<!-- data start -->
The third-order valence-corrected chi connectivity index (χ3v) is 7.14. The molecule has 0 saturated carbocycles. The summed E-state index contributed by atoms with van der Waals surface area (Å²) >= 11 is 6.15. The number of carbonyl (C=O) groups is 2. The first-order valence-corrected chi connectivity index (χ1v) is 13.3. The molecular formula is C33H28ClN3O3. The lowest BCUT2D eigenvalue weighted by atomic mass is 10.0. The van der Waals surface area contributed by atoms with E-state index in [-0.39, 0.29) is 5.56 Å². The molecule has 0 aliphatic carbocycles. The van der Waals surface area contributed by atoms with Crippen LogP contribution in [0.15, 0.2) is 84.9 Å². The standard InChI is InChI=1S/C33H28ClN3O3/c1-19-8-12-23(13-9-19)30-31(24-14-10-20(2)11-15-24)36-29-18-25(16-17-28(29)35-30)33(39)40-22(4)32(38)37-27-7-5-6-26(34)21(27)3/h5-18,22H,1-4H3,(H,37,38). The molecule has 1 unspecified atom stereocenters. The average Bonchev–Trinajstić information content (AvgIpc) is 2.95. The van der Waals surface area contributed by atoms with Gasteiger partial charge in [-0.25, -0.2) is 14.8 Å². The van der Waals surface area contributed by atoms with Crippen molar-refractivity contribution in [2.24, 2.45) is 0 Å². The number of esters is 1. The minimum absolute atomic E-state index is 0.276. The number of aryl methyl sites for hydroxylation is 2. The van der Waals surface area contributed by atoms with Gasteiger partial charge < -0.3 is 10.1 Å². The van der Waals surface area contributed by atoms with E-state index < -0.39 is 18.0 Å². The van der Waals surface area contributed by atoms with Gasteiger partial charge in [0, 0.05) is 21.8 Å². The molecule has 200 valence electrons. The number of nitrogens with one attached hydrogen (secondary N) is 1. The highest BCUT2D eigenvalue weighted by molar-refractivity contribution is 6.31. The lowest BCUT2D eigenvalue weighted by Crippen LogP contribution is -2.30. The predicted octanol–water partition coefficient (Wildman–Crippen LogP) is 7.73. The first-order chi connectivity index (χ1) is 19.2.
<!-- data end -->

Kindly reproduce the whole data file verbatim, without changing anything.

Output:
The third-order valence-corrected chi connectivity index (χ3v) is 7.14. The molecule has 0 saturated carbocycles. The summed E-state index contributed by atoms with van der Waals surface area (Å²) >= 11 is 6.15. The number of carbonyl (C=O) groups is 2. The first-order valence-corrected chi connectivity index (χ1v) is 13.3. The molecular formula is C33H28ClN3O3. The lowest BCUT2D eigenvalue weighted by atomic mass is 10.0. The van der Waals surface area contributed by atoms with E-state index in [-0.39, 0.29) is 5.56 Å². The molecule has 0 aliphatic carbocycles. The van der Waals surface area contributed by atoms with Crippen LogP contribution in [0.15, 0.2) is 84.9 Å². The standard InChI is InChI=1S/C33H28ClN3O3/c1-19-8-12-23(13-9-19)30-31(24-14-10-20(2)11-15-24)36-29-18-25(16-17-28(29)35-30)33(39)40-22(4)32(38)37-27-7-5-6-26(34)21(27)3/h5-18,22H,1-4H3,(H,37,38). The molecule has 1 unspecified atom stereocenters. The average Bonchev–Trinajstić information content (AvgIpc) is 2.95. The van der Waals surface area contributed by atoms with Gasteiger partial charge in [-0.25, -0.2) is 14.8 Å². The van der Waals surface area contributed by atoms with Crippen molar-refractivity contribution in [2.24, 2.45) is 0 Å². The number of esters is 1. The minimum absolute atomic E-state index is 0.276. The number of aryl methyl sites for hydroxylation is 2. The van der Waals surface area contributed by atoms with Gasteiger partial charge < -0.3 is 10.1 Å². The van der Waals surface area contributed by atoms with E-state index < -0.39 is 18.0 Å². The van der Waals surface area contributed by atoms with Gasteiger partial charge in [0, 0.05) is 21.8 Å². The molecule has 200 valence electrons. The number of nitrogens with one attached hydrogen (secondary N) is 1. The highest BCUT2D eigenvalue weighted by molar-refractivity contribution is 6.31. The lowest BCUT2D eigenvalue weighted by Crippen LogP contribution is -2.30. The predicted octanol–water partition coefficient (Wildman–Crippen LogP) is 7.73. The first-order chi connectivity index (χ1) is 19.2.